About the Samoyed Dog Breed
The Samoyed is a hardy working dog, bred for pulling sleds and herding. It will even turn its experience to the family’s children, playfully herding them.
Samoyed Physical Characteristics
Samoyeds are large dogs with triangular heads. The eyes are set wide apart, and the ears are small and erect. The tail is long and bushy and carried over the back. The mouth is wide and curls up on the ends making it look like the Samoyed is smiling.
Pure white, white and biscuit, cream or biscuit.
The heavy, weather resistant coat is suitable for very cold climates.
Samoyed Personality and Temperament
The Samoyed is a lovable and playful dog breed. It gets along well with its human family and is extremely protective. It is also great at dog sporting events.
Things to Consider
The Samoyed can be overprotective at times, and is known to be a little stubborn. If left alone for too long, it can become noisy and destructive.
Ideal Living Conditions
If exercised regularly, the Samoyed would fare well in the city or country.
The Samoyed requires an exercise and grooming routine.
The following conditions are commonly seen in Samoyeds:
Samoyed History and Background
The Samoyed breed is named after the nomadic Samoyed group of people, who came from central Asia to northwestern Siberia. They were solely dependent on reindeer for their food, thus they had to move constantly with the herd, to ensure the reindeer had enough food for themselves. They used hardy and powerful spitz dogs for herding and protecting the reindeer from ferocious Arctic predators. These dogs were treated like family members, lived in the nomads’ tents and kept the kids warm in bed. Sometimes they were helpful in hauling sledges and boats and hunting bears.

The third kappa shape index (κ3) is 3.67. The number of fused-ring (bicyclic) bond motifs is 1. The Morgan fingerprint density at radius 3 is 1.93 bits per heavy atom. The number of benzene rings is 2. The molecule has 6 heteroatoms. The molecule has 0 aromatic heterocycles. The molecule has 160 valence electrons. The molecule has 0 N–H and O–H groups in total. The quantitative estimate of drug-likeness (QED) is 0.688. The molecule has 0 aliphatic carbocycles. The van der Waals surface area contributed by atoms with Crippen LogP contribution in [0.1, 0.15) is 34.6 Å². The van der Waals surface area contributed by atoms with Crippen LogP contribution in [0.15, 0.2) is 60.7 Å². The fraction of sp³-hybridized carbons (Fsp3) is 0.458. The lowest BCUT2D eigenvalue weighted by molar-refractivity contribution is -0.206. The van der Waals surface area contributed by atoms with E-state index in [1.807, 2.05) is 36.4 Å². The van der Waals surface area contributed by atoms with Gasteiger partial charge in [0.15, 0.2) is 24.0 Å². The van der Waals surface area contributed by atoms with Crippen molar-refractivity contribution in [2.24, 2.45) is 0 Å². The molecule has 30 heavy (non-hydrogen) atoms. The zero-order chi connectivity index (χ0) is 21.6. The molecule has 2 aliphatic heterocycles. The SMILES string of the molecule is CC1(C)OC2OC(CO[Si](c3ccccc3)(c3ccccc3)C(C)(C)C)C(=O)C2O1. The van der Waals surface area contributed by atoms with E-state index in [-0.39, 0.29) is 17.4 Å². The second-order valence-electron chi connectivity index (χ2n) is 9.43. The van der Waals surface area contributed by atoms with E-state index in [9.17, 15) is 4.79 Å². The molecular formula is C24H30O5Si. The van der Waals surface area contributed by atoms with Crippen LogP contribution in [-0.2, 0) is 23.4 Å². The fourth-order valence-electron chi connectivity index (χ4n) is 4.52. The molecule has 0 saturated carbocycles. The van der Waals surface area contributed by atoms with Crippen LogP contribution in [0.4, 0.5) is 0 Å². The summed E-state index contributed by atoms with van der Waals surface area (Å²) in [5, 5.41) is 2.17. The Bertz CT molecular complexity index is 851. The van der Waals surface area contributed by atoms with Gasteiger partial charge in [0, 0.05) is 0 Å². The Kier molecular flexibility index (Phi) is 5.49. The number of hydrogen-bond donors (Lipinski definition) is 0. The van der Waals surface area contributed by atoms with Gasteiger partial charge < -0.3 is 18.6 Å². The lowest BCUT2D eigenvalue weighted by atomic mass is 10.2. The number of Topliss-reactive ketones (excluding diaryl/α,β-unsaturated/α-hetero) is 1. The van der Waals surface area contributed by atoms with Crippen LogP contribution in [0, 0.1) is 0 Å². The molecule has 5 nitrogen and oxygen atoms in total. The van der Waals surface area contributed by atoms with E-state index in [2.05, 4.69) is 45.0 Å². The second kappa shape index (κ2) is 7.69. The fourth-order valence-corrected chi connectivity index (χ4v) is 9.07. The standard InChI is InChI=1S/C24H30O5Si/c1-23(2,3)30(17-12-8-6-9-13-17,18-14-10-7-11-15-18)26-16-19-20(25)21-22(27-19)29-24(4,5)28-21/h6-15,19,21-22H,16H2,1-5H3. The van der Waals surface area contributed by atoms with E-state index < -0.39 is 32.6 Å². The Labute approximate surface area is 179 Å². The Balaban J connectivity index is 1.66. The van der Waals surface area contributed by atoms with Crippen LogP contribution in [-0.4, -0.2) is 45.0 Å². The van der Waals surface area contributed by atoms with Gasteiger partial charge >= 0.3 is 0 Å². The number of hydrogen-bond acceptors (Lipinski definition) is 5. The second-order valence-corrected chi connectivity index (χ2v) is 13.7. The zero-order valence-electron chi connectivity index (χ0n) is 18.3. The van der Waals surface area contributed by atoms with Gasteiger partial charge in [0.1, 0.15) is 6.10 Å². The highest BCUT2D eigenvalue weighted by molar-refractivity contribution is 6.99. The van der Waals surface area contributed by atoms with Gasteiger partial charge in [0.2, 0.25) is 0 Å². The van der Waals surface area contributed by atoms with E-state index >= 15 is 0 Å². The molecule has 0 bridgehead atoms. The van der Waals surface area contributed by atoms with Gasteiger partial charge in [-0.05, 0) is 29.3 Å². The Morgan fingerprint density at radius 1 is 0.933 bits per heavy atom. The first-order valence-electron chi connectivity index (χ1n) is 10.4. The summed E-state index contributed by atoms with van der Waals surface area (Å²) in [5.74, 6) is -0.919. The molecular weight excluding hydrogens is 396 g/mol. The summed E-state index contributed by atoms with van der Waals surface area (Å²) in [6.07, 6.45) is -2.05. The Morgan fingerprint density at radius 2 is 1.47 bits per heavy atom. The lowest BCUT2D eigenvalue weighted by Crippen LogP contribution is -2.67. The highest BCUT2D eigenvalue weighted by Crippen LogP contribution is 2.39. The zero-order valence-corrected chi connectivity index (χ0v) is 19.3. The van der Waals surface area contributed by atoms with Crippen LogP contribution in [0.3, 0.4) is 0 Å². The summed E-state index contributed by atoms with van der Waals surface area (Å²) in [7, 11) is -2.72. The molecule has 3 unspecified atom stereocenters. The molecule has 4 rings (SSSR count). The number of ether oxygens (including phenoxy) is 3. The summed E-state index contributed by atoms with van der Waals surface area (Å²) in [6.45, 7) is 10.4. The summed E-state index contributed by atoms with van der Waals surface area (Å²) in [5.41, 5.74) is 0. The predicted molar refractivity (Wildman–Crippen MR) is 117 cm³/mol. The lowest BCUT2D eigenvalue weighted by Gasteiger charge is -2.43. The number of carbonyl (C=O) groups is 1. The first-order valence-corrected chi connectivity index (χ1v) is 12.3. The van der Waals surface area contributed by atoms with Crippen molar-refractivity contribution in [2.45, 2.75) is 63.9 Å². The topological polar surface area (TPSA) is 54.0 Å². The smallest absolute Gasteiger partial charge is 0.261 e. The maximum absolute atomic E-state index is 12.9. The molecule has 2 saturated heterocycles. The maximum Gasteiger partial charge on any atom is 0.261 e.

During the late 1800s, the breed began to arrive in England. However, not all of the early imports were the unmixed white breed which is common today. One of these early imports was gifted to Queen Alexandra, who worked hard to promote the Samoyed. Interestingly, there are many modern pedigrees that can be traced back from this dog.
The first Samoyed was brought to the United States in 1906, a gift from Grand Duke Nicholas of Russia. At the time, the breed became well known for its ability to outperform other sledge dogs, and in the early 20th century, they would become members of various sledge teams on expedition to the South Pole and Antarctica.
Since World War II, American dog fanciers have made the Samoyed quite popular, attracted to the breed for its glossy, refined appearance and brave feats.
While the Samoyed people may have settled down long ago, but the breed continues to be spread out throughout the world.